Written by: Brian Michael Bendis
Art by: Alex Maleev
Colors by: Matt Hollingsworth
Lettering by: VC’s Cory Petit
Cover by: Alex Maleev
Moon Knight comes to its logical conclusion this issue. While there might not be many surprises or big oh-shit moment’s in this final send-off, it end’s on a solid note. Snap Dragon is in police custody and is dangled as bait for Count Nerfaria. The trap is set and the Count goes for it hook, line and sinker. Nefaria pulls a Terminator and blasts the L.A. police precint well into next week. Also he rather brilliantly let’s the cat out of the bag that he’s been bribing the police commissioner. He’s gig to fuck him up for not taking care of Snap Dragon before she ratted him out. Moon Knight misses his cue a bit and swoops down on the scene rather late. Nefaria has already disintegrated a few people by the time Moony comes to the rescue. That’s what I love about Marc Spector, even in his last issue he’s remains a flawed crazy fuck-up.The final showdown is a gritty powers vs. weapons kind of brawl. It’s pretty much what you’d expect from these two sluggers, however I felt it could have been taken up a notch. How epic would it have been on a LA set piece rather than a percent office. Just my two cents, but it’s the last battle, the last issue of the series, why not give it a pretty setting. Anyways, Moon Knight has a shrewd Ultron-sized trump card up his sleeve, so you all should check it out and see how it plays out. It’s a slick and effective way tame the ruckus and put Nefaria in his place.
The whole point of the this series seems to be to plant the seed for the Ultron War. The last page confirms this as Bendis let’s you know that Moon Knight will return in “The Age Of Ultron.” Not as cool of a name as Ultron War, I know, but still I foresee that being a bad-ass series. When people as me about this series, the way I always describe it is it’s like a deep cut on your favorite record. Growing up I listen to a lot of Black Sabbath, and the first record that I owned, or rather stole from my old man’s collection was Volume 4. That whole record is practically deep cuts. On one hand you have powerhouse dirges like Supernaut, Snowblind, Wheels of Confusion, on the other you have small intimate tunes and experimentations like FX, Laguna Sunrise and Changes. These demonstrate a soft, orchestral approach and a departure from their trademark style. I think that there is some distinct parallels between the two. Now, I’m not going to call Moon Knight the Volume 4 of the comic book world. That would be insane and heresy. But perhaps it is the Volume 4 of Brian Michael Bendis’s and Maleev’s Marvel tenure. There’s a lot of story meat that has Bendis signature style of ridiculous super-powered combat, smart-ass dialogue, insults, and snappy come-backs. However there are some softer moments as well. The short-lived fling with Echo. The tired and disappointing failures of Marc Spector. The small reflective conversations with his assistant Buck Lime from S.H.I.E.L.D. Then there’s some completely out of the box experimental shit, like the Avenger’s personality war inside his head. The death of some of the personalities and the also the acquisition of new one’s in some sort soul absorbing way that alludes to the possibility that this actually part of Moon Knight’s power set.\Maleev’s contribution to Moon Knight was is similar to his work on Daredevil. He added that grimy and almost xeroxed inking style. L.A. was rendered like it had been dragged through the Labrea tar pits. It added gravity, mood, and raw texture to the simplest of scenes. The photo references which Maleev heavily relied on for work on Spider Woman are minimized here. There’s a more naturally art-class approach. That’s not to say that some reference wasn’t used, as it obviously was, but it’s more interpreted and stylized rather than a straight replication. Hollingsworth colors added a lot to this series and really tried to make it sing L.A. Noir. Dirty broken neon signs, blood-stained dusk, smog drenched colors, with pockets of hot saturation; Hollingsworth lights the stage Maleev set like hardboiled detective movie being screened in the back of porno shop. It’s skeevvy, slutty and very much L.A. And that’s a good thing.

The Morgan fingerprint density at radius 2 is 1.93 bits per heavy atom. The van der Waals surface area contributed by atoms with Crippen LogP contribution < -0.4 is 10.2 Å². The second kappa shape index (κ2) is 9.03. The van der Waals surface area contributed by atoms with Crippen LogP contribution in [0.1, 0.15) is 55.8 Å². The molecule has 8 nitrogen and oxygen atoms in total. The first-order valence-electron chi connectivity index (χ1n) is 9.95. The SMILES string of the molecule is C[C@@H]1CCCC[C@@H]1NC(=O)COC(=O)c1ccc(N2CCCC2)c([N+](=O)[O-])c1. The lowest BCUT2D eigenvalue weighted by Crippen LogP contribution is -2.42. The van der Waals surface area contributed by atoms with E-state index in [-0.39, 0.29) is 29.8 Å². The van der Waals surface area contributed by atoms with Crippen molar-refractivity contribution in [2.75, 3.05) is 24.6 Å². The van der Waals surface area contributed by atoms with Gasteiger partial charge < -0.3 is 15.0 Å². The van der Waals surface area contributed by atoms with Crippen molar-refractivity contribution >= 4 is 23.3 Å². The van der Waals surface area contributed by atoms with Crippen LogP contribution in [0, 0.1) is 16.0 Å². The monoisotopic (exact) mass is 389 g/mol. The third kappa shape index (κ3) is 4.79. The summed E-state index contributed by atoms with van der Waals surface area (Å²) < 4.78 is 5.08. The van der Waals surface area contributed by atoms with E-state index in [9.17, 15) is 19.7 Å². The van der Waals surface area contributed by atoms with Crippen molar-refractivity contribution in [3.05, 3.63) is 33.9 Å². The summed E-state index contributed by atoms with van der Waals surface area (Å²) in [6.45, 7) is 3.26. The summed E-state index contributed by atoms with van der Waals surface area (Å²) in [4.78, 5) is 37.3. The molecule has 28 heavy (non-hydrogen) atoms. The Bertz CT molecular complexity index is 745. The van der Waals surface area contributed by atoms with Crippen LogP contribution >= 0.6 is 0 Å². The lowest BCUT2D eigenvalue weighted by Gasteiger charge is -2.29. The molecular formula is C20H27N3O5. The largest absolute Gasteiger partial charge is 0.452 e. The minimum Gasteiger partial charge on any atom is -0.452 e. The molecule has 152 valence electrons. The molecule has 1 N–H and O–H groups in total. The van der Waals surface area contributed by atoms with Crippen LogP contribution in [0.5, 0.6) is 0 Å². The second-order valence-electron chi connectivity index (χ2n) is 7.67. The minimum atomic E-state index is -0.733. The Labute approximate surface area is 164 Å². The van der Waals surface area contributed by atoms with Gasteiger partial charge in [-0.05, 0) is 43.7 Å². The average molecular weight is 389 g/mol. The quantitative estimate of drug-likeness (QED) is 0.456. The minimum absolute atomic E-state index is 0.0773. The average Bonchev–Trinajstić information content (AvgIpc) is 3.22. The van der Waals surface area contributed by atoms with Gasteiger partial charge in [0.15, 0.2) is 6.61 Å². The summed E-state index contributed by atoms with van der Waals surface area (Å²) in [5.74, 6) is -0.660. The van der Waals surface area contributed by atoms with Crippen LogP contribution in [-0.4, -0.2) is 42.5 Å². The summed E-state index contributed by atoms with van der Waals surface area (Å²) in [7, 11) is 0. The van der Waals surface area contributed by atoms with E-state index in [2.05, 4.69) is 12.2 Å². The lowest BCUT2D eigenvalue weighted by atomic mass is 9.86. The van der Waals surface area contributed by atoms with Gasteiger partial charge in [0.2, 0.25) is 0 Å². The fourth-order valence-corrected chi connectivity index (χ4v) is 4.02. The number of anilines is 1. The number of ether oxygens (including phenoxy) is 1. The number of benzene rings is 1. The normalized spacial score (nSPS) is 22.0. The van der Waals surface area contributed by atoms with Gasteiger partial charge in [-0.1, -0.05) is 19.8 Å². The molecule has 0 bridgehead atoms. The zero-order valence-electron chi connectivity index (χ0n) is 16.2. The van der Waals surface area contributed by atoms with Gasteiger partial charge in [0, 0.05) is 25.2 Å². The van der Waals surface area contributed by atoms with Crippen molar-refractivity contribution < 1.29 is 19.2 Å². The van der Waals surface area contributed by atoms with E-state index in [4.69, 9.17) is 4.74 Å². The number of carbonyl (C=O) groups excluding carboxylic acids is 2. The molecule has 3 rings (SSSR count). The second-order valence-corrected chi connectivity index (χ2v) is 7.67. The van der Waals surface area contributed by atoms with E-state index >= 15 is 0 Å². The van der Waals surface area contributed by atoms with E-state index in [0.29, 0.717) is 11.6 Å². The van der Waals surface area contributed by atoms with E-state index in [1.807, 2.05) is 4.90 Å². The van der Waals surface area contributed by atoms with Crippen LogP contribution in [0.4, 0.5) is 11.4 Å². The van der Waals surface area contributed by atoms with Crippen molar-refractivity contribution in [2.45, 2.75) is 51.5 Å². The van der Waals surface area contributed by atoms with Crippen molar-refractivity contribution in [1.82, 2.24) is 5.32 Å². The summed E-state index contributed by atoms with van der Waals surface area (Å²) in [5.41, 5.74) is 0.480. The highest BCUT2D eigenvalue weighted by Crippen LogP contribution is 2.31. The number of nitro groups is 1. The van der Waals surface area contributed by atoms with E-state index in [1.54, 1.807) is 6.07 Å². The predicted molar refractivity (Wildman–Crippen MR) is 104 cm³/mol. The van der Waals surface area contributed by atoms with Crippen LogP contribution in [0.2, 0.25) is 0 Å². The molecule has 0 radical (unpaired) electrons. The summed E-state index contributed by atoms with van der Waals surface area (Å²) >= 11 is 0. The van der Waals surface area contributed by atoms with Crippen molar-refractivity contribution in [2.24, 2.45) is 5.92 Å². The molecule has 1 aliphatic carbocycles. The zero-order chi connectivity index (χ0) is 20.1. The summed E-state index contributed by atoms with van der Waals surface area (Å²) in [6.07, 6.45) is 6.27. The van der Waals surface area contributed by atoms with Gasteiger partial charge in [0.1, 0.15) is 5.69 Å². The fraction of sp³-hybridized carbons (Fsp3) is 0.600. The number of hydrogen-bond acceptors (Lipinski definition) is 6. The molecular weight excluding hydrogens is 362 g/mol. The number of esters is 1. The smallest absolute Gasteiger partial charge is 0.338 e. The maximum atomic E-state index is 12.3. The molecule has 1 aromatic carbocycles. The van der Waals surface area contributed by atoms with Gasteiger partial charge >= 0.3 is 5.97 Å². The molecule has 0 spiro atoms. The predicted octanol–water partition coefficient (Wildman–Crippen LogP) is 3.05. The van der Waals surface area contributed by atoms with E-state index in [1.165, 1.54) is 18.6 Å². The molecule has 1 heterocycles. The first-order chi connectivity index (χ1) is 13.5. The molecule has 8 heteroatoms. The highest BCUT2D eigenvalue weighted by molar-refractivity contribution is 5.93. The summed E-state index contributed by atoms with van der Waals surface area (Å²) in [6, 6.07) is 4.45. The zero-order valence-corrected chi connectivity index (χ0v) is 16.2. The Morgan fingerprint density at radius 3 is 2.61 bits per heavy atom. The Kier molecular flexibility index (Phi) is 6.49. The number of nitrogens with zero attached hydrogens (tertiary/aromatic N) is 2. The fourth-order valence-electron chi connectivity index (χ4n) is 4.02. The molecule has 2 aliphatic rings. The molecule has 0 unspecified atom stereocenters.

I like this journey of Marc Spector working on his “Legends of the Khonshu” TV show only to have it cancelled after waging a long and costly war with the kingpin of L.A. It was a fitting end. I feel like I finally have a grasp of his character after this series. This fractured hero tries to figure what’s going on is his head and redeems himself in his eyes and those of his peers as well. Yeah, he’s a fuck-up, but in a lovable way. More importantly he’s not an emo loser. He doesn’t give up and never says dies, although he can be really tempted to at times. Spector fly by the seat of his pants and rolls with the punches as best he can. He goes over the edge sometime, but always seems to pop back over to sanity. I’m sure in a lot of way’s it how people with real mental illness act. Besides that it’s one of the more engaging stories that Bendis has told. You can really just lose yourself in the story because of how decompressed and natural the flow is. The realism just makes engrossing and entertaining. It’s a shame this didn’t see more ground-swell support, because Bendis did to Moon Knight, what Brubaker did to Iron Fist… he took a C-string character and gave him A-string development. Nicely done. I look forward to the “Age of Ultron.”
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